User Tools

Site Tools


pituitary_stalk

Table of Contents

Pituitary stalk

The pituitary stalk (also known as the infundibular stalk or simply the infundibulum), is the connection between the hypothalamus and the posterior pituitary.

The floor of the third ventricle is prolonged downward as a funnel-shaped recess, the infundibular recess, into the infundibulum, and to the apex of the latter the hypophysis or pituitary is attached.

It passes through the dura mater of the diaphragma sellae as it carries axons from the magnocellular neurosecretory cells of the hypothalamus down to the posterior pituitary where they release their neurohypophysial hormones, oxytocin and vasopressin, into the blood.

This connection is called the hypothalamo-hypophyseal tract or hypothalamo-neurohypophyseal tract.

MRI

Craniopharyngiomas frequently grow from remnants of the Rathke pouch, which is located on the cisternal surface of the hypothalamic region. These lesions can also extend elsewhere in the infundibulohypophyseal axis.

These tumors can also grow from the infundibulum or tuber cinereum on the floor of the third ventricle, developing exclusively into the third ventricle.

Radiosurgery

Treating pituitary adenomas in the infundibulum with stereotactic radiosurgery (SRS), achieving tumor volume control while preserving pituitary endocrine function and visual function, is challenging.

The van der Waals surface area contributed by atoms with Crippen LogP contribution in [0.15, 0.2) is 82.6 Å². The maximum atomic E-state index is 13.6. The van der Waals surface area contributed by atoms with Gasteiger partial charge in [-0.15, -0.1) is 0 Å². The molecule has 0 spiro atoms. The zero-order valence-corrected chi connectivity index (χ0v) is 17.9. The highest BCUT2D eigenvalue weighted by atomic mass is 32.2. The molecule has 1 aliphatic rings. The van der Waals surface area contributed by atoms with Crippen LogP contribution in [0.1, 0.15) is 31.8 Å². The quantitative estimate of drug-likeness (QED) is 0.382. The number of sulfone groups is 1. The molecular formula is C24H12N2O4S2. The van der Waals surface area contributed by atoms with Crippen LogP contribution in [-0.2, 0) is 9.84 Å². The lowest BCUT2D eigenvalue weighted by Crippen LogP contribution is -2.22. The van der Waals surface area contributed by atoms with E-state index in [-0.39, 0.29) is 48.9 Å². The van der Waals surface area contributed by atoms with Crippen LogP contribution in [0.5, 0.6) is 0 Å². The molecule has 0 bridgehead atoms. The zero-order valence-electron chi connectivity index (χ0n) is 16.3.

Sokolowski et al., present a case of a recurrent remnant infundibular lesion treated with Gamma Knife surgery (GKS). The mass was treated with microsurgical resection twice, and the residual stalk lesion was treated with single-session SRS employing a margin dose of 15 Gy to the infundibulum. Five years after GKS, tumor regression persists without visual impairment or hypopituitarism. Radiosurgical doses of 30 Gy to the pituitary stalk may be tolerated by patients while maintaining endocrine function 1).

1)
Sokolowski JD, Cohen-Inbar O, Sheehan JP. Radiosurgery for infundibulum adenoma: stalk dose implications. Acta Neurochir (Wien). 2016 Sep;158(9):1697-700. doi: 10.1007/s00701-016-2894-1. Epub 2016 Jul 19. PubMed PMID: 27435739.
pituitary_stalk.txt · Last modified: 2017/10/10 17:18 by administrador